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TI Jazz Rounds Gauging

Discussion in 'Strings [BG]' started by jdwhitak, Mar 28, 2015.


  1. jdwhitak

    jdwhitak

    Mar 20, 2012
    Greenwood, IN
    I'm using the JR344 set of TI Jazz Rounds (43-89). I really like the sound and feel of these strings, but I would like to have a heavier gauge. This series of strings only comes in one gauge for four, five and six string basses. Could I buy the five string set and just use the four heaviest strings? That would give me a 51 - 118 set. Could I use a string that was intended to be used as a B as a E? Has anyone hear done this and what were the results? I emailed TI, but I have not heard back from them yet. Thanks for any and all help!
     
  2. Pier_

    Pier_

    Dec 22, 2013
    Roma, Italia
    strings are not "made to be" a certaing note, so you can do it.

    for example, a .050 G is an hard G. a .050 D is a soft D, but the string is the same. when you buy single strings, you buy the gauge, not the note. a .030 C string can be a small G, as in the 30-90 sets.
     
  3. jdwhitak

    jdwhitak

    Mar 20, 2012
    Greenwood, IN
    Thanks for the reply. I guess what I'm really wondering about is the extra tension and whether or not my bass can take it. Have you ever "upsized" like that?
     
  4. Pier_

    Pier_

    Dec 22, 2013
    Roma, Italia
    the Truss Rod is there to be used. I only guess that a 118 E can be too much. many players use the 115 E, but I've never heard of a 120 used tuned in E.

    I've used 52-110 strings many times, and you just have to set up the bass.
     
  5. Camaro

    Camaro

    Sep 25, 2013
    Germany, NRW
  6. Pier_

    Pier_

    Dec 22, 2013
    Roma, Italia
    interesting! so probably the TI 118 can do the job
     
  7. bassobrutto

    bassobrutto Supporting Member

    Mar 2, 2010
    Yellow Springs, Ohio
    A less extreme solution would be to order the JR364 set, which has heavier gauges than the regular JR344: .043, .055, .075, .101. The strings are flexible enough for the extra length to turn easily around the tuning pegs if your bass has a standard top-loading bridge. I used this set on a standard P-bass a few years ago and they worked fine.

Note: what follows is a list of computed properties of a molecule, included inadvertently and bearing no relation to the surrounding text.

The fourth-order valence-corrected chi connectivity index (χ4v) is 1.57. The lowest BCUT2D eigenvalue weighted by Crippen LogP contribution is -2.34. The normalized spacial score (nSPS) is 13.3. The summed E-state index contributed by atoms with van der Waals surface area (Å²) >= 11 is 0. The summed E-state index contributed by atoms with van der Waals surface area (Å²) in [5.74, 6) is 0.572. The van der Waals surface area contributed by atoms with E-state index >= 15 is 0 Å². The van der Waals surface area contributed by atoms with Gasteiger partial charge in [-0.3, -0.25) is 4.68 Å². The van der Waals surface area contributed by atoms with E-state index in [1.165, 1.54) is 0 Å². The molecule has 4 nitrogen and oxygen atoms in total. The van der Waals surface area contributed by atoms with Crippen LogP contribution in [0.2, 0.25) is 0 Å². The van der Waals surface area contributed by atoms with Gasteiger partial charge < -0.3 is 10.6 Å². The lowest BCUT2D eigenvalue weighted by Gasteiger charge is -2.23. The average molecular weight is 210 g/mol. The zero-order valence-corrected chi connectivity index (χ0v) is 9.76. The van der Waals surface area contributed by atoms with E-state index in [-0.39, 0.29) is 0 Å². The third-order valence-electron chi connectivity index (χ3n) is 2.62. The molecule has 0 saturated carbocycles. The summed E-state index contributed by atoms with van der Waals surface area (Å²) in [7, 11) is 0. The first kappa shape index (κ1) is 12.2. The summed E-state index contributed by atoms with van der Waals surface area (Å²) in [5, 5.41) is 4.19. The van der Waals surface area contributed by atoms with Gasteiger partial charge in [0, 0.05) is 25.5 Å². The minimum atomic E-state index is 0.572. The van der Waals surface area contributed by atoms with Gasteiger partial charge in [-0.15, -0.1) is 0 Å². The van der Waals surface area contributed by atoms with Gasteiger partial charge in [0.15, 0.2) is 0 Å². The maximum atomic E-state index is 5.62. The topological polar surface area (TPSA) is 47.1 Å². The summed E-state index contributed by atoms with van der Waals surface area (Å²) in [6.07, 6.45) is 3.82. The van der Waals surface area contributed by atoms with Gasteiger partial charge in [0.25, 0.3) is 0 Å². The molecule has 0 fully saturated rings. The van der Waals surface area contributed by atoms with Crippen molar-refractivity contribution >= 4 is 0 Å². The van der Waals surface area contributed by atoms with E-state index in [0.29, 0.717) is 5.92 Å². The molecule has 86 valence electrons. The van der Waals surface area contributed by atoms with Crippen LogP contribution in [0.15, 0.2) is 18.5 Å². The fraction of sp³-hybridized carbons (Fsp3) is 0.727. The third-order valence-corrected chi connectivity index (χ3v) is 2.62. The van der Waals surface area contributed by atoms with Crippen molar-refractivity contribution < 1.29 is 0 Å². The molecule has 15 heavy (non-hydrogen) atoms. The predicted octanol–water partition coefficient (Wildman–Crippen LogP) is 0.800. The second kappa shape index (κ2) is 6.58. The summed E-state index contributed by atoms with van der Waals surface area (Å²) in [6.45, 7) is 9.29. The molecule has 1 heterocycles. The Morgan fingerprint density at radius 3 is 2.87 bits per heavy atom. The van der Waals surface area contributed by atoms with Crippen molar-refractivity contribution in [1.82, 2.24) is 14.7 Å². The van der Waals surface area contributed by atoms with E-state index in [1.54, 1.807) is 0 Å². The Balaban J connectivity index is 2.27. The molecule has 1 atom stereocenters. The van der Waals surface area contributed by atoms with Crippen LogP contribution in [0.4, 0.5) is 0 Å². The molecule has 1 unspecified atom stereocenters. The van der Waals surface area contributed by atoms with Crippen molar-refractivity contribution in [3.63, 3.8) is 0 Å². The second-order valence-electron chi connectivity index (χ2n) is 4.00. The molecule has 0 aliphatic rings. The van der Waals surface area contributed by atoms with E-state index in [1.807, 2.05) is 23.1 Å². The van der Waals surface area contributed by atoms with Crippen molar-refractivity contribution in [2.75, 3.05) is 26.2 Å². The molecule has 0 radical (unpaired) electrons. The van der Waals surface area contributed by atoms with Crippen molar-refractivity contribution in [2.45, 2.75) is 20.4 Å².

8. jdwhitak

    jdwhitak

    Mar 20, 2012
    Greenwood, IN
    Interesting solution. I'm really wanting to make this string work for me. I really like the sound of them. I just keep getting an unacceptable amount of fret buzz even with a light playing touch. I've raised my action to a level I don't like. Ditto for my relief. Will the bigger gauge tame some of the floppiness of this string?
     
  9. bassobrutto

    bassobrutto Supporting Member

    Mar 2, 2010
    Yellow Springs, Ohio
    Yes, they should feel a bit closer to a "normal" tension, though they will still feel less stiff than most other roundwounds just because of the way they are made. The difference between an .068 and a .075 A string is noticeable, and the difference between an .089 and a .101 E even more so. If you want to save a bit of money, you could just order the heavier JR364 E and A strings as singles from bassstringsonline: Thomastik-Infeld T-I JAZZ Round Wound Single Bass Strings - Super Long Scale
     
  10. tink9975

    tink9975

    Aug 10, 2006
    MoCo, MD
    hmmm, I have a bass with a 3+2 headstock, would the JR364 strings be too long to fit? It has small diameter tuning pegs (sperzel locking)

    I would like to try the jazz rounds, but 5s are in a really light gauge and I tune down a half step. I dont mind the feel of the TI jazz flats down a half step, but don't want anything looser than that
     
  11. Measure the distance between where the ball end sits and the tuner post that's closest to the nut. If it's more than 39.75", then the super long scale will fit fine.

    The long scale TIs are 37" ball to silk, while the super long scale is 39.75".
     

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